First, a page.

Understanding and Explaining the TLS Handshake

Yesterday, I open sourced tls-handshake, a web page that tries to provide an over view of the TLS 1.2 handshake at an abstraction level that is appropriate for students who have taken basic cryptography courses either at the college or school level. It has been one hell of a ride!

The idea came from my lack of understanding of the TLS 1.2 handshake, I really had very less of a clue about what was going on. I often checked certificates, especially on banking and merchant websites where I was entering sensitive credentials. This had become more of a habit. But I was only checking the trust chain of certificates, and the fingerprint and if the browser was giving me any warnings about it all. I didn’t really know what was really going on underneath everything, the math!


There was one obvious place to start: IETF RFC 5246: TLS 1.2

The spec is a dense 100-page document that goes over everything in implementation-level detail, i.e detail enough to ensure that any person who is implementing a TLS 1.2 client OR server faces absolutely no ambuiguity. The RFCs

go through a long process in which the TLS Working Group makes updates to them, their mailing list is a great place to hang out if you have a few hours on your hand and want to spend them learning more about how the next HTTPS spec gets written.

RFC 5246 is a great document, if you know a few basics that the document itself doesn’t touch on. These include some common cryptography concepts like asymmetric and symmetric cryptography, digital signature algorithms, the Diffie-Hellman Key exchange system. Apart from the mathematics of these which the RFC doesn’t attempt to explain or ellaborate over, the RFC is self sufficient.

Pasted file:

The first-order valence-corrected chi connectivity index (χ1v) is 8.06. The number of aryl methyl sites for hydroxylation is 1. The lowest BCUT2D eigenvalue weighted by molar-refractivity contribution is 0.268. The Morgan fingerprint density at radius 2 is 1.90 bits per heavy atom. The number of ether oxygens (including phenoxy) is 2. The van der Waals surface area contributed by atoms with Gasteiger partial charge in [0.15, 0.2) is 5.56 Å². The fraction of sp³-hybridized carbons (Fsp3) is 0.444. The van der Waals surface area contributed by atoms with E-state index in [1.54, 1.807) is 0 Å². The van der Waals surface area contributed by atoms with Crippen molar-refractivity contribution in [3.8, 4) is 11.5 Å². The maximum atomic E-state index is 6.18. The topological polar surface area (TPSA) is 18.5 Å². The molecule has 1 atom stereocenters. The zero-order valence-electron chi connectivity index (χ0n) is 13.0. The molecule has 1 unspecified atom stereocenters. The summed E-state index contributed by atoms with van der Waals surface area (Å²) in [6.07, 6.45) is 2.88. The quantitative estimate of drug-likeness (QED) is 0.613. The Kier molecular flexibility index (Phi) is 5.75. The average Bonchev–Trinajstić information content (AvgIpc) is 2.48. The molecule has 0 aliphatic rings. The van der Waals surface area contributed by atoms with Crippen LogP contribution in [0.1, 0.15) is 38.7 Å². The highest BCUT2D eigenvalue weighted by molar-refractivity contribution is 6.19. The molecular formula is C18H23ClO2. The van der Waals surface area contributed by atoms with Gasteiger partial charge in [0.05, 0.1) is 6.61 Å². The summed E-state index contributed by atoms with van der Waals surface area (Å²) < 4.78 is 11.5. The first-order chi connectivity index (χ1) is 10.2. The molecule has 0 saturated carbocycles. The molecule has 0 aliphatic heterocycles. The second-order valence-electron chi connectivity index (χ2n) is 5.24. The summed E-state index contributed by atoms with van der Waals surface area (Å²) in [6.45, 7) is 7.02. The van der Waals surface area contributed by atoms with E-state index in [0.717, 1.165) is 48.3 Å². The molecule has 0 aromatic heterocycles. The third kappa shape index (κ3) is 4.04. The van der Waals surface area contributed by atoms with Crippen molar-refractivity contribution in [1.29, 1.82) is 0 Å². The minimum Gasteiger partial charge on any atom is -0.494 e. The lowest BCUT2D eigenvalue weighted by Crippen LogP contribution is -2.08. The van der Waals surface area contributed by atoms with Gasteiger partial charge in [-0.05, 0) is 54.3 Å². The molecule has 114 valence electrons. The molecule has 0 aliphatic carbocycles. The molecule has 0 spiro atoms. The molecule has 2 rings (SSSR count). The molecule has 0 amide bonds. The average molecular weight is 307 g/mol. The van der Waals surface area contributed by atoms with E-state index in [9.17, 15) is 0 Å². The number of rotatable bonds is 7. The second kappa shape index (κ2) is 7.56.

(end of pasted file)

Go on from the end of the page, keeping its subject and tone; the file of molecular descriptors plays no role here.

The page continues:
A simple new session packet capture should be enough to tell you about the different set of messages.

This screenshot from the RFC itself, which I noticed quite late in my reading will tell you the sequence in which these messages are sent:


A few hours should be enough for you to understand the over-all flow of the information that is being exchanged and the different places that you might end up in, after each message is sent.

That is when I was ready to start writing the webpage. After beating around for a few minutes about a good UI to show everything, I decided to stick to text and simple HTML as much as I could, and use Markdown to format everything!

One thing I absolutely wanted to have was informal “Purpose” sentences for each message. Mainly because the TLS handshake is just a secure way for two people to talk, in a public place like a train or a bus station and without spelling it out, and share a message that they don’t want anyone else to know about. They have never met before. And both of them are pretty good at mathematics that involves huge primes, or elliptic curve points, whichever one is to your taste.

That’s sort of my story behind the “TLS Handshake” explanation page! I posted it on r/https (which is a pretty dormant subreddit), I might post it on Hackernews soon, once I can take some time off and go back to read the whole thing and be sure that there’s nothing wrong that’s written there.